During my recent Peru trip I had the opportunity to do something that’s been on my bucket list — to explore the Amazon beyond the river towns into the real jungle — to hear it, feel it, see the wildlife, and to participate in an ayahuasca ceremony with an authentic shaman.
I arranged for a two-day trip up into the headwaters of the Amazon in a dugout canoe. I went with five friends, all fellow clowns, up the Yarapa River into Cocama Indian country. On the way, we saw egrets, herons, kingfisher, fish eagles, toucans, a million butterflies and huge flying insects. We watched the famed pink river dolphins and saw turtles and fishermen netting Piranhas.
We got to the lodge (an elevated wooden shack) where the ceremony would be held and met the ayahuascero, the shaman (whose name really is Don Juan), a 67-year-old Cocama Indian, descendant of generations of shamans. No more than 5’6” tall, vigorous, smiling and engaging, Don Juan invited us to his farm. He wanted to show us how the sacred ayahuasca vine grew and was prepared. We piled back into the dugout canoe to meet his family and walk the fields. He showed us many therapeutic plants, lots of bugs, and frogs; at the sacred vine he lit a cigarette to bless it and us. Don Juan asked if any of us had ever taken ayahuasca before (one of us had), and he summarized what the experience might be like. He said we might get sick to our stomachs, but to sit up and let it out, only then could we see something new.
Ayahuasca (which means devil vine in Quechua) cleanses the body by unleashing a parasympathetic cascade that induces vomiting and can cause diarrhea; you sweat profusely and can become immobilized. Don Juan said you first have to let go of the stuff that’s trapped inside in order to make room to see things more clearly.
It is the plant “chakruna” that is added to the ayahuasca mixture that induces the visions. I hoped I might see deeper into the mind’s mystery. It was completely dark when we began; a half-hour before I could hear the shaman vomiting outside. Don Juan took it before we did to prepare himself, and that was the first time I felt a queasiness that maybe it might be a little more than feeling sick to my stomach.
We gathered in a 10’ x 20’ shack which contained six mosquito- netted beds, one toilet and sink. We sat in a small circle on the floor, in its center a candle burned. Don Juan lit a cigarette and blew the smoke over a large jar that contained the ayahuasca/ chakruna mixture. He filled a juice glass (a little less for the women) and passed it to each of us in succession. When we were done drinking it he picked up a fan (shakapa) made of branches with tiny leaves and waved out the flame. Don Juan began to whistle a tune; mixed with the sounds of the jungle night, it was an entrancing lullaby and made me think about my mother around the Sabbath lights.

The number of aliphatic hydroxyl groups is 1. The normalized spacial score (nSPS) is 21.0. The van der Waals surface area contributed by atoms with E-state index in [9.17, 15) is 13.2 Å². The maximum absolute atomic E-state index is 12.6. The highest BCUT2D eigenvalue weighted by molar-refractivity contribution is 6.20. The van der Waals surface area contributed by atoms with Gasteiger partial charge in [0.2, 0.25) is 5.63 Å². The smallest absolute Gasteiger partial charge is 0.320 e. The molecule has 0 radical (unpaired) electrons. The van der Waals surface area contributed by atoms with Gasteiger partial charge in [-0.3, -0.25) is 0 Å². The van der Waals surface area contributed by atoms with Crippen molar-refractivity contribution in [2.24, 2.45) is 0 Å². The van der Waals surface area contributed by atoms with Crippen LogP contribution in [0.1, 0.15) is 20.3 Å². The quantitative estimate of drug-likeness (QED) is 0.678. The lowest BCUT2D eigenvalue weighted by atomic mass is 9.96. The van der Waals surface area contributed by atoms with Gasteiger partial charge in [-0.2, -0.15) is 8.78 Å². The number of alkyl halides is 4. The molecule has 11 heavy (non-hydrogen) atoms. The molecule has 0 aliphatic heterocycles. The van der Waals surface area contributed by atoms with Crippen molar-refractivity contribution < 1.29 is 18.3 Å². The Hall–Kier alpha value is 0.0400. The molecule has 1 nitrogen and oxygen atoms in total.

Within 30 minutes I was feeling a bit woozy and the sounds got a little blurry, and in another 10 minutes the first round of nausea seized me. I got real sick (no orifice remained inactive) and my legs trembled so that I could hardly stand. I was sweating profusely, quite thirsty, and asked for water. A helper brought me a glass but Don Juan told me not to drink it so I dutifully put it down next to me. But after another 20 minutes of continued fluid loss, I was even more lightheaded, so I asked for water again. Don Juan told me not to drink because it would only make me sicker.
I’m thinking . . . I’m a doctor, he’s a jungle shaman. I’m fluid depleted, my circulating volume is down, heart, lungs and brain stressing out, I need water. It’s pitch black, he can’t see me, I’ll just pick up the glass. So I reach over to where I put down the glass but it’s not there. The glass is gone, and it’s finally clear to me that I’m in the jungle and maybe he knows something I don’t.
As soon as I saw that, it wasn’t 15 minutes before the vomiting stopped, and then I lay down. Animals came walking by. I could speak to them all, but I can’t recall a single conversation. There were no celestial lights surrounding a heavenly throne welcoming me to the Promised Land; my great vision was how hard it was for me to let go and trust that somebody other than me could get me through the night.
I don’t know why it’s so hard for me to get this through my head, especially since I thought I’d already learned this over the last years with my recent encounters with disease and loss. But the truth is that whenever I face personal crises, I prefer to have the paddle to my canoe in my own hands. To tame my ego I have to be wrenchingly sick and prostrate before I let myself trust that something or someone other than myself will get me through the night.
It shouldn’t be this hard to understand that the only way we ever get control is when we give it up.